Anisocotyly, the prolonged meristematic growth of one of the two cotyledons, is a distinctive feature of Gesneriaceae subfam. Cyrtandroideae. The larger cotyledon, the macrocotyledon, often grows to resemble a normal foliage leaf, and in some taxa may be the only foliar organ of the plant. This raises a number of questions. Which cotyledon becomes the macrocotyledon? Is this pre-determined in the embryo or differentiated after germination? Which external factors such as gravity and light are involved? The observation that the macrocotyledons of unifoliate Gesneriaceae growing on steep rocks mostly point downwards suggests that gravity is involved, but it is not clear whether it plays an initial determinant role or merely later influences orientation. In order to identify possible controlling factors, several experiments were performed, mostly on material of Chirita lavandulacea and Streptocarpus rexii. All seedlings responded significantly to light, the cotyledon further from the light source becoming the macrocotyledon. Seedlings growing in inclined pots with the light source below the pots mostly developed an upper macrocotyledon. The explanation proposed is that this cotyledon receives more light when the two cotyledons unfold after germination. Later on, apparently due to gravity, Chirita seedlings showed re-orientation with the macrocotyledons ultimately pointing downwards, though in Streptocarpus no such downwards re-orientation was observed. This difference is probably correlated to a difference in hypocotyl structure. Our conclusion is that while light is the initial factor controlling macrocotyledon development, gravity may cause re-orientation in some species.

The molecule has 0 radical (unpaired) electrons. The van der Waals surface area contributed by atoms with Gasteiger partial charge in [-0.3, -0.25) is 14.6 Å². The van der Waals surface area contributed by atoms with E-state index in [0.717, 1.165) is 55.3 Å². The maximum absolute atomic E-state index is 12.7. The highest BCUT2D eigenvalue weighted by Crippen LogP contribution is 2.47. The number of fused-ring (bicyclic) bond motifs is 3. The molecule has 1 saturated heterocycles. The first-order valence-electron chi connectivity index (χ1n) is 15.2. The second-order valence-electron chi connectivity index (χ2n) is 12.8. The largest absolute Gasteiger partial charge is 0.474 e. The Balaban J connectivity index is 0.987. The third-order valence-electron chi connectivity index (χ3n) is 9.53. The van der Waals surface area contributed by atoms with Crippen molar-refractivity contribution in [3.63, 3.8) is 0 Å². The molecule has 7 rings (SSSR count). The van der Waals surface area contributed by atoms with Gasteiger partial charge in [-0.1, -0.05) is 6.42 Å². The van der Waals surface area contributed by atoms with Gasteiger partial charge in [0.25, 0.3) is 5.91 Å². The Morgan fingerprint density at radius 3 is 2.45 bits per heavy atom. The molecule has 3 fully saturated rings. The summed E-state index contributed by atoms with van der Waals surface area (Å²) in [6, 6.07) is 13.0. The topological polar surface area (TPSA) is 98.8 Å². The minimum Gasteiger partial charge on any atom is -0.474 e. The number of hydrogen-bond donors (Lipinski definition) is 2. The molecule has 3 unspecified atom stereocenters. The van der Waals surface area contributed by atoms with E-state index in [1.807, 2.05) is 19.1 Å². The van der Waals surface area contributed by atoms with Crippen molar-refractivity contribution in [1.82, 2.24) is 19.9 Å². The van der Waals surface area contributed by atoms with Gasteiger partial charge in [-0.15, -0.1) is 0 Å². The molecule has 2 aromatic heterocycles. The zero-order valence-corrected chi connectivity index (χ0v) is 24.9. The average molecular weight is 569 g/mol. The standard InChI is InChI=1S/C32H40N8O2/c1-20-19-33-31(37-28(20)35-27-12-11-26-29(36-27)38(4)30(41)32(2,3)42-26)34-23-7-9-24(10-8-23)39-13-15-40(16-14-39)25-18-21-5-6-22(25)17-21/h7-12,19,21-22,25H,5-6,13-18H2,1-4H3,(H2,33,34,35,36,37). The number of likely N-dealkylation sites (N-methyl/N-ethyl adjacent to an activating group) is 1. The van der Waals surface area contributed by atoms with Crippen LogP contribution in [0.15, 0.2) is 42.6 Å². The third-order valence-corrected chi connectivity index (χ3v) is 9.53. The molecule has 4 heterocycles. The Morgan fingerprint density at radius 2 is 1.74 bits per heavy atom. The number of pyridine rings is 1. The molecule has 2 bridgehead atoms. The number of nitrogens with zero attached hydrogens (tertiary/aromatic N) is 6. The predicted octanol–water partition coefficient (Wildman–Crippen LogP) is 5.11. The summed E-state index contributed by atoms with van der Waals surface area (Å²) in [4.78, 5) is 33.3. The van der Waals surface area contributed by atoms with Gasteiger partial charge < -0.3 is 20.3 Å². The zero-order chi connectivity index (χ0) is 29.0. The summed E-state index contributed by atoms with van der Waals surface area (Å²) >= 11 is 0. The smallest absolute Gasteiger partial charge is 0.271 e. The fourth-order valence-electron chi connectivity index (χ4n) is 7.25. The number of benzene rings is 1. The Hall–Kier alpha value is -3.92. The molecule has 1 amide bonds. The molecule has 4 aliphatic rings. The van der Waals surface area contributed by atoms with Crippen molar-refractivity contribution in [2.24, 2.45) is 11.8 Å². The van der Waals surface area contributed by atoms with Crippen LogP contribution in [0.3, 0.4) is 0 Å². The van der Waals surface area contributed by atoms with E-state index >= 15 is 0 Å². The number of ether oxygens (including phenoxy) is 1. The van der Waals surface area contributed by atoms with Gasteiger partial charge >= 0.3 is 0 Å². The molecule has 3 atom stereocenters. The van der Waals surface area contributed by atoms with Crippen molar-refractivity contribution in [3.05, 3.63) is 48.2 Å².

Factors controlling initiation and orientation of the macrocotyledon in anisocotylous Gesneriaceae
Publication: Edinburgh Journal of Botany
Genera: Chirita, Streptocarpus